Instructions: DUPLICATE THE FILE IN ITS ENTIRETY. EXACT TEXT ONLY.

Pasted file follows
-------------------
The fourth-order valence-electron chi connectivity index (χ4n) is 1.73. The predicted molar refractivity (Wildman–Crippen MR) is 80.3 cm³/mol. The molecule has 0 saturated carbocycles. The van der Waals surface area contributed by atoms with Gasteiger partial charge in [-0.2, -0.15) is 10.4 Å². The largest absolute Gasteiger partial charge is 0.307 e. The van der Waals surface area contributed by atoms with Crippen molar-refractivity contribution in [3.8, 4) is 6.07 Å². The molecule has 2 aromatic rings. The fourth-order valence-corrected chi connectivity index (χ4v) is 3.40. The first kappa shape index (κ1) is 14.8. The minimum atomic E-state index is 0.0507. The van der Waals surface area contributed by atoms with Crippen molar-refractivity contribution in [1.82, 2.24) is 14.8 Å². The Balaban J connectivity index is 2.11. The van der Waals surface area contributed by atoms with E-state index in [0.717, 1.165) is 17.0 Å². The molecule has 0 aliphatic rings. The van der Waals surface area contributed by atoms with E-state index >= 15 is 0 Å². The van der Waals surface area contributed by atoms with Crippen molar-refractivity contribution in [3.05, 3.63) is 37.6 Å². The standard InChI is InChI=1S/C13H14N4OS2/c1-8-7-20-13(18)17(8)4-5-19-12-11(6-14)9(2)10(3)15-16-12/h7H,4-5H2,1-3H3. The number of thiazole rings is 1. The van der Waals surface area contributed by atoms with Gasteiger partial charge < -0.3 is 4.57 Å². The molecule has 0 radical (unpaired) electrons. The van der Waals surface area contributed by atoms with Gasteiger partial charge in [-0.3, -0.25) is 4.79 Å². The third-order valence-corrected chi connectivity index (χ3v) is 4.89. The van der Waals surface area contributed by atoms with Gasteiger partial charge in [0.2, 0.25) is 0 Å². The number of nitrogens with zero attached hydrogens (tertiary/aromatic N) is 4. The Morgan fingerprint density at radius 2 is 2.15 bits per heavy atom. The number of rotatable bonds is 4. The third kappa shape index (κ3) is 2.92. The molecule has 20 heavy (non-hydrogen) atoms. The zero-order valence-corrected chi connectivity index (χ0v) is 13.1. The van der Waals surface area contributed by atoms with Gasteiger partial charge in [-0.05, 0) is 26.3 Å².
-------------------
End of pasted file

The fourth-order valence-electron chi connectivity index (χ4n) is 1.73. The predicted molar refractivity (Wildman–Crippen MR) is 80.3 cm³/mol. The molecule has 0 saturated carbocycles. The van der Waals surface area contributed by atoms with Gasteiger partial charge in [-0.2, -0.15) is 10.4 Å². The largest absolute Gasteiger partial charge is 0.307 e. The van der Waals surface area contributed by atoms with Crippen molar-refractivity contribution in [3.8, 4) is 6.07 Å². The molecule has 2 aromatic rings. The fourth-order valence-corrected chi connectivity index (χ4v) is 3.40. The first kappa shape index (κ1) is 14.8. The minimum atomic E-state index is 0.0507. The van der Waals surface area contributed by atoms with Crippen molar-refractivity contribution in [1.82, 2.24) is 14.8 Å². The Balaban J connectivity index is 2.11. The van der Waals surface area contributed by atoms with E-state index in [0.717, 1.165) is 17.0 Å². The molecule has 0 aliphatic rings. The van der Waals surface area contributed by atoms with E-state index >= 15 is 0 Å². The van der Waals surface area contributed by atoms with Crippen molar-refractivity contribution in [3.05, 3.63) is 37.6 Å². The standard InChI is InChI=1S/C13H14N4OS2/c1-8-7-20-13(18)17(8)4-5-19-12-11(6-14)9(2)10(3)15-16-12/h7H,4-5H2,1-3H3. The number of thiazole rings is 1. The van der Waals surface area contributed by atoms with Gasteiger partial charge < -0.3 is 4.57 Å². The molecule has 0 radical (unpaired) electrons. The van der Waals surface area contributed by atoms with Gasteiger partial charge in [-0.3, -0.25) is 4.79 Å². The third-order valence-corrected chi connectivity index (χ3v) is 4.89. The van der Waals surface area contributed by atoms with Gasteiger partial charge in [0.2, 0.25) is 0 Å². The number of nitrogens with zero attached hydrogens (tertiary/aromatic N) is 4. The Morgan fingerprint density at radius 2 is 2.15 bits per heavy atom. The number of rotatable bonds is 4. The third kappa shape index (κ3) is 2.92. The molecule has 20 heavy (non-hydrogen) atoms. The zero-order valence-corrected chi connectivity index (χ0v) is 13.1. The van der Waals surface area contributed by atoms with Gasteiger partial charge in [-0.05, 0) is 26.3 Å².